• jeff podoshen jclc april 02 2009 007
Professor of Marketing



Office: HAR115

Office Hours 

Spring 2023 Office Hours:  Tuesdays and Thursdays 3:45-5pm 

                                                                 and by appointment

Brief Bio 

Professor Jeff Podoshen signed on with F&M in 2005 upon completing his dissertation at the Fox School of Business at Temple University.  Podoshen's previous academic experience includes working as an educator in the Federal Bureau of Prisons at Fort Dix Federal  Correctional Facility as well as the Federal Correctional Institution at Fairton.  

Podoshen's professional experience includes a number of years in both the financial industry at Vanguard in Valley Forge, Pennsylvania and in management consulting at Willis Towers Watson in Philadelphia, Pennsylvania.

Regarded as one of the leading scholars in the world on dark tourism and death consumption, Podoshen's research has been cited and published in some of the most competitive journals in his field.  He often performs his research with his undergraduate students in the US and abroad.




Ph.D., Temple University, Fox School of Business

M.B.A.,  Temple University, Fox School of Business

B.S., University of Delaware, Lerner College of Business & Economics


Dark Tourism, Death Consumption, Consumer Behavior, Materialism


Journal Articles in Marketing and Tourism

Podoshen, J.S., Ekpo, A., & Abiru, O. (2021) Diversity, tokenism and comic books:  Crafting better strategies. Business Horizons, 64 (1), 131-140.

Keech, J., Morrin, M., & Podoshen, J.S. (2020), The effects of materialism and luxury branding on consumer acceptance of sustainable synthetic (lab-grown) products.  Journal of Consumer Marketing, 35  (5), 579-590.

Keech, J., Papakroni, J., & Podoshen, J.S. (2020). Gender differences in materialism, power, risk-aversion, self-consciousness, and social comparison.  Journal of International Consumer Marketing32 (2), 83-93.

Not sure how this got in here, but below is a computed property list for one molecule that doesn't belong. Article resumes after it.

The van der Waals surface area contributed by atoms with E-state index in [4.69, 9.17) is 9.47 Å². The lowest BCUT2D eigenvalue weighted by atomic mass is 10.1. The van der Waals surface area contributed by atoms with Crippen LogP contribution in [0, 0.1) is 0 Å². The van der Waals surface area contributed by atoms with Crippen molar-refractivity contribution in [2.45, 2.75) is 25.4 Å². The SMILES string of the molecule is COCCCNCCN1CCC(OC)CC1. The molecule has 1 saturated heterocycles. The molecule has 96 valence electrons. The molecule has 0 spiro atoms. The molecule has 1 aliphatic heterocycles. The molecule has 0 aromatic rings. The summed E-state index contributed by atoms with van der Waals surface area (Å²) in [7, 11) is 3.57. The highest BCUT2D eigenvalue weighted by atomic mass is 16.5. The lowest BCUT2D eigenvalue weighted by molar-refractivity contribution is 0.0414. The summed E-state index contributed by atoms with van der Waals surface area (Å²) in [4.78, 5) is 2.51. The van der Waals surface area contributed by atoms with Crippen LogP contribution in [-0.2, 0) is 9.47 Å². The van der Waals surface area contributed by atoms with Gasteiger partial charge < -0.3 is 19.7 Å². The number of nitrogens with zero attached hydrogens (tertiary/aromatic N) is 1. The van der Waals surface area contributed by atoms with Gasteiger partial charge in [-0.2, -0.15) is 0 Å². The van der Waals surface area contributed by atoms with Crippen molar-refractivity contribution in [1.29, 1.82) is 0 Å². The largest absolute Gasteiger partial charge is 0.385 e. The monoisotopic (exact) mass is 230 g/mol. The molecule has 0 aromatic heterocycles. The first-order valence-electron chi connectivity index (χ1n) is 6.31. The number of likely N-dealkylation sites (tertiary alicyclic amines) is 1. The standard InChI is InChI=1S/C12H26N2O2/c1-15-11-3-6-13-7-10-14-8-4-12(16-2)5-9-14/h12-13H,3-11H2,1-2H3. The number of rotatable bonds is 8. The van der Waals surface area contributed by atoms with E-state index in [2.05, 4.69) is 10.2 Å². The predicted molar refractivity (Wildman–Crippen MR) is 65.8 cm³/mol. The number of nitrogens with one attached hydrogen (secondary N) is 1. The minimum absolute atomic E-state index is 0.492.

Dev, M., Podoshen, J.S., & Shahzad, M. (2018). An exploratory comparison of materialism and conspicuous consumption in Pakistan.  Journal of International Consumer Marketing 30 (5), 317-325 .

Podoshen, J.S., Yan, G., Andrzejewski, S.A., Wallin, J., & Venkatesh, V. (2018). Dark tourism, abjection and blood:  A festival context. Tourism Management, 64 (2), 346-356.

Podoshen, J.S., Andrzejewski, S.A., Wallin, J., & Venkatesh, V. (2018).  Consuming abjection:  an examination of death and disgust in the black metal scene.  Consumption, Markets and Culture, 21 (2), 107-128.

Fang, Y. & Podoshen, J.S. (2017).  New insights into materialism and conspicuous consumption in China.  Journal of Consumer Ethics, 1 (2), 72-81.

Wallin, J.J., Podoshen, J.S., & Venkatesh, V. (2017).  Second wave true Norwegian black metal:  An ideologically evil music scene?  Arts and the Market 7 (2), 159-173.  Highly Commended Award Winner – voted as one of the top four papers published in the journal for 2017 by the Emerald Literati Network and the journal’s editorial team.

Podoshen, J.S. (2017). Trajectories in Holocaust tourism. Journal of Heritage Tourism, 12 (4), 347-364.

Andrzejewski, S.A., & Podoshen, J.S. (2017). The influence of cognitive load on nonverbal accuracy of caucasian and African-American targets: Implications for ad processing. Journal of International Consumer Marketing, 29 (2), 83-90.

Podoshen, J.S., Venkatesh, V., Wallin, J., Andrzejewski, S., & Jin, Z. (2015). Dystopian dark tourism:  An exploratory examination. Tourism Management, 51 (December), 316-328.

Podoshen, J.S., Andrzejewski, S., Venkatesh, V.,  & Wallin, J. (2015). New approaches to dark tourism inquiry:  A response to Isaac. Tourism Management, 51 (December), 331-334.

Venkatesh, V., Podoshen, J.S., Urbaniak, K.,  &  Wallin, J. (2015). Eschewing community: Black metal. Journal of Community and Applied Social Psychology, 25 (1), 66-81.

Podoshen, J.S., Hunt, J.M., & Andrzejewski, S. (2015). Attribution processes in cross-cultural heritage tourism. Journal of International Consumer Marketing, 27 (2), 123-136.

Podoshen, J.S., Venkatesh, V., & Jin, Z. (2014). Theoretical reflections on dystopian consumer culture: Black metal. Marketing Theory, 14 (2), 207-227.

Podoshen, J.S., Andrzejewksi, S., & Hunt, J. (2014). Materialism, conspicuous consumption and American hip-hop subculture. Journal of International Consumer Marketing, 26 (4), 271-283.

Podoshen, J.S. (2013). Dark tourism motivations: Simulation, emotional contagion and topographic comparison. Tourism Management, 35 (April), 263-271.

Segal, B.W.,  & Podoshen, J.S. (2013). An examination of materialism, conspicuous consumption and gender differences. International Journal of Consumer Studies, 37 (2), 189-198.

Podoshen, J.S., & Andrzejewski, S.A. (2012). An investigation into the relationships between materialism, conspicuous consumption, brand loyalty and impulse buying. Journal of Marketing Theory and Practice, 20 (3), 319-334.

Podoshen, J.S., & Hunt, J.M. (2011).  Equity restoration, the Holocaust and tourism of sacred sites. Tourism Management, 32, 1332-1342.